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Author Topic: Pseudopod 269: The Burning Servant  (Read 6660 times)
Bdoomed
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« on: February 20, 2012, 03:22:37 PM »

Pseudopod 269: The Burning Servant

By Steven Saus.
Click his name to visit his website. This story was first published as a part of Mike Stackpole’s Chain Story project in August 2010. Steven’s work appears in print in the anthologies Mages & Magic, Timeshares and Hungry For Your Love, and in several magazines both online and off, including On Spec, Andromeda Spaceways Inflight Magazine, and SFWA Bulletin. He has a story in the anthology Westward Weird due out from DAW Books in Spring 2012, and the third book of The Crimson Pact is due out at the end of March 2012. He also provides publishing services and publishes books as Alliteration Ink. The Drabblecast recently did an audio version of his story “Broken”.

Read by Stephanie Morris. Click the link to get infected with SCRIBBLEOMANIA!


“‘Mrs. Freeman,’ Dr. Montegro said, ‘I believe there was a tale in the offering. While your observations of old age are … fascinating… they are not the coin of the realm. So to speak.’ The doctor looked down through his glasses at her. ‘We trade stories here, madam, and your grandson was going to tell one.’

The smile creased her face even further. ‘Why, yes, yes, he was.’ Jonathan tried to guide his grandmother to an armchair, but she waved him off, settling onto a barstool. ‘You fine educated men know of General Sherman, don’t you? The Union commander who burned his way from Atlanta to Savannah?’ Several men nodded; a few, who had betrayed Southern accents earlier in the evening, frowned. Montegro’s hand touched the silver chestpiece of his stethoscope.

Sarah looked up at the paneled ceiling for a moment, then back at the listening men. ‘What you don’t know is that Sherman didn’t do it all himself.’”




Listen to this week's Pseudopod.
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chaoservices
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« Reply #1 on: February 20, 2012, 04:37:42 PM »

More and more the actual episodes of Pseudopod are becoming secondary to the FANTASTIC closing that Mr. Stuart provides. This story is a perfect example of something that slid across my brain like water on wax until Alasdair spoke of his trip to London's financial district. Then, I got chills. Please Mr. Stuart, never ever stop speaking. The world, through your eyes, is astounding.
-Dt
« Last Edit: February 20, 2012, 11:54:49 PM by eytanz » Logged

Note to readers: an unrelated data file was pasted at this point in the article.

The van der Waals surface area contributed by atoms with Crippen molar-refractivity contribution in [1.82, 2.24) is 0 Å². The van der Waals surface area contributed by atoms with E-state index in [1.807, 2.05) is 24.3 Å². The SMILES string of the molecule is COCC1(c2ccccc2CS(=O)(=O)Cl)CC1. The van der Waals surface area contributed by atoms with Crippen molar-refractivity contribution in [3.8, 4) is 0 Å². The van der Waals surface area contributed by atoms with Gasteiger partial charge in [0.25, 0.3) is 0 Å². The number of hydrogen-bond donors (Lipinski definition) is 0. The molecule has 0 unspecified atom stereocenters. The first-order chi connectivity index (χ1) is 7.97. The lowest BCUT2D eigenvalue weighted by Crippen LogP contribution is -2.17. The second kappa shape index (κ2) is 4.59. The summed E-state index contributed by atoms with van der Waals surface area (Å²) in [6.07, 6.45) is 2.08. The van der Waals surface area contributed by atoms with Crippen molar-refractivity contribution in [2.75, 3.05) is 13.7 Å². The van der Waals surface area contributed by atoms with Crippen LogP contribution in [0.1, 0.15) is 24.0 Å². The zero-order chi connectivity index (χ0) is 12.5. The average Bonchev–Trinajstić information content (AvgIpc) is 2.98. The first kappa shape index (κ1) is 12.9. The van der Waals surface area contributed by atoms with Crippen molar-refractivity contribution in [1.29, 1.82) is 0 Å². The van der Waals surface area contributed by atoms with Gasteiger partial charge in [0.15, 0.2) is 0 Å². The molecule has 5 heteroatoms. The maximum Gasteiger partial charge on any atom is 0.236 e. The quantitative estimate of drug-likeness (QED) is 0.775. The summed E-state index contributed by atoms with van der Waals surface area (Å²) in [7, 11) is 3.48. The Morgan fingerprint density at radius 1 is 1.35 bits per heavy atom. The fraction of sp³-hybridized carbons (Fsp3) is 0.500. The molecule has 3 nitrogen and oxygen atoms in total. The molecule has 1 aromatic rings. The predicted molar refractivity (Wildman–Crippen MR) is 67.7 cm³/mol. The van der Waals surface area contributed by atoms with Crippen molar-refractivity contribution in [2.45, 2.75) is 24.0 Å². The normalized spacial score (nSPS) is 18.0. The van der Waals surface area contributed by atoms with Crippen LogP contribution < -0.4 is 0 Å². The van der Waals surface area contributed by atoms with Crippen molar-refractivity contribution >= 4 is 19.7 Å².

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« Reply #2 on: February 20, 2012, 08:38:53 PM »

More and more the actual episodes of Pseudopod are becoming secondary to the FANTASTIC closing that Mr. Stuart provides. This story is a perfect example of something that slid across my brain like water on wax until Alasdair spoke of his trip to London's financial district. Then, I got chills. Please Mr. Stuart, never ever stop speaking. The world, through your eyes, is astounding.
-Dt

I actually agree completely.  That was one of the biggest thrills for me when Pseudopod bought my story - that I'd get to hear an Alasdair Stuart outro based on something I'D WRITTEN.  WOOOO!!!!  Then to hear the actual reading of the story... wow.  Just awesome.
« Last Edit: February 20, 2012, 11:55:02 PM by eytanz » Logged

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eytanz
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« Reply #3 on: February 20, 2012, 11:56:12 PM »

May I ask that people do not change the subjects of episode threads? That messes things up for people who use "view recent posts" and may want to avoid spoilers.
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« Reply #4 on: February 21, 2012, 10:17:15 AM »

Pseudopod wouldn't be the same without Alasdair, that's for sure.  This is the first fiction podcast that I started listening to (specifically "The Hay Devils").  I started listening at a point after Alasdair had taken over hosting responsibilities and especially with his hosting it made me think of old-timey radio fiction that my dad was always telling me he listened to on the farm when he was a kid.

Anyway, about the story, I quite enjoyed this one, mostly for the reasons Mr. Saus mentioned in the outro, about taking the cosmic horror of Lovecraft and telling it in a way sympathetic to the people who were villainized in the classic stories.  In the middle I was expecting it to take a cliche turn when our protagonist was asked to save the slaves, and he seemed to imply that she should use her voodoo magic against them, and I was preparing to groan in annoyance.  But I was very happy when it flashed back to the present and she gave her intent listeners some sass about their expectations, and it turned out that it was really the "civilized" men who were raising the demon after all, to fight the Union army.  I really liked that.

And the "moral" at the end was a very fitting one, and one to live by.  Paraphrasing:  "We all have to make sacrifices and compromises, the trick is to make them count."  It reminds me of the core of the ji'e'toh philosophy in Robert Jordan's Wheel of Time series (there are many things wrong about that series, but that's one of the things I really dug):  basically, you can make whatever choice you want, but you also have to pay for it in the end.  I've found that mindset helpful when I've had to make difficult decisions--every choice has consequences, but it's all about making the best choice you can, and then dealing with the consequences as they arise.
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« Reply #5 on: February 23, 2012, 11:14:55 AM »

I enjoyed the story. I didn't realize it would be Lovecraftian horror until the end. If I had, I might have gone into it with preconceptions.

I especially liked the rustification of the doctor's stethoscope at the end. That little moment that says "everything you just heard and thought might not be true... well, maybe it really DID happen" is one of my favorites in fiction.